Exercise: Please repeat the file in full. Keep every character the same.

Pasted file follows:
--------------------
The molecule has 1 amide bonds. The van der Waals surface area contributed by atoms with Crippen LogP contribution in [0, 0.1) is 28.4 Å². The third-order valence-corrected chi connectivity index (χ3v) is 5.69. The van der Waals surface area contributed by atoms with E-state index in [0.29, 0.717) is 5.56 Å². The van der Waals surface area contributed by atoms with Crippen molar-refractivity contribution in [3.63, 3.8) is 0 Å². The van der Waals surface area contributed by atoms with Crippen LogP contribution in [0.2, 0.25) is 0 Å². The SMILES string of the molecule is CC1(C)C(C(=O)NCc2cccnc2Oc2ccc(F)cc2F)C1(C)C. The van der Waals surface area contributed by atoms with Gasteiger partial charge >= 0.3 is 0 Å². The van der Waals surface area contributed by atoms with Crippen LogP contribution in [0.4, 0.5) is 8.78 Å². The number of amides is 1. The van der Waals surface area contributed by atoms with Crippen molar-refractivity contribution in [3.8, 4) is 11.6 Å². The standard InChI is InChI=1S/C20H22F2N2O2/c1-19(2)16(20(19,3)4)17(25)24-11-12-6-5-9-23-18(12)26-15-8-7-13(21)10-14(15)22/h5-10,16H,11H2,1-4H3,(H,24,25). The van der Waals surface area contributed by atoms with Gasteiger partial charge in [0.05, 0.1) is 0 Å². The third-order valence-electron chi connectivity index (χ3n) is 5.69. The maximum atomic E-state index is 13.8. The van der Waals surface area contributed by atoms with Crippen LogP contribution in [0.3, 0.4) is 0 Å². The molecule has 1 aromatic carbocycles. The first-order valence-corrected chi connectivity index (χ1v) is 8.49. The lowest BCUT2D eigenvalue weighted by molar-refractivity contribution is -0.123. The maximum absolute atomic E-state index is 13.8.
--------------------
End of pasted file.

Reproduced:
The molecule has 1 amide bonds. The van der Waals surface area contributed by atoms with Crippen LogP contribution in [0, 0.1) is 28.4 Å². The third-order valence-corrected chi connectivity index (χ3v) is 5.69. The van der Waals surface area contributed by atoms with E-state index in [0.29, 0.717) is 5.56 Å². The van der Waals surface area contributed by atoms with Crippen molar-refractivity contribution in [3.63, 3.8) is 0 Å². The van der Waals surface area contributed by atoms with Crippen LogP contribution in [0.2, 0.25) is 0 Å². The SMILES string of the molecule is CC1(C)C(C(=O)NCc2cccnc2Oc2ccc(F)cc2F)C1(C)C. The van der Waals surface area contributed by atoms with Gasteiger partial charge >= 0.3 is 0 Å². The van der Waals surface area contributed by atoms with Crippen LogP contribution in [0.4, 0.5) is 8.78 Å². The number of amides is 1. The van der Waals surface area contributed by atoms with Crippen molar-refractivity contribution in [3.8, 4) is 11.6 Å². The standard InChI is InChI=1S/C20H22F2N2O2/c1-19(2)16(20(19,3)4)17(25)24-11-12-6-5-9-23-18(12)26-15-8-7-13(21)10-14(15)22/h5-10,16H,11H2,1-4H3,(H,24,25). The van der Waals surface area contributed by atoms with Gasteiger partial charge in [0.05, 0.1) is 0 Å². The third-order valence-electron chi connectivity index (χ3n) is 5.69. The maximum atomic E-state index is 13.8. The van der Waals surface area contributed by atoms with Crippen LogP contribution in [0.3, 0.4) is 0 Å². The molecule has 1 aromatic carbocycles. The first-order valence-corrected chi connectivity index (χ1v) is 8.49. The lowest BCUT2D eigenvalue weighted by molar-refractivity contribution is -0.123. The maximum absolute atomic E-state index is 13.8.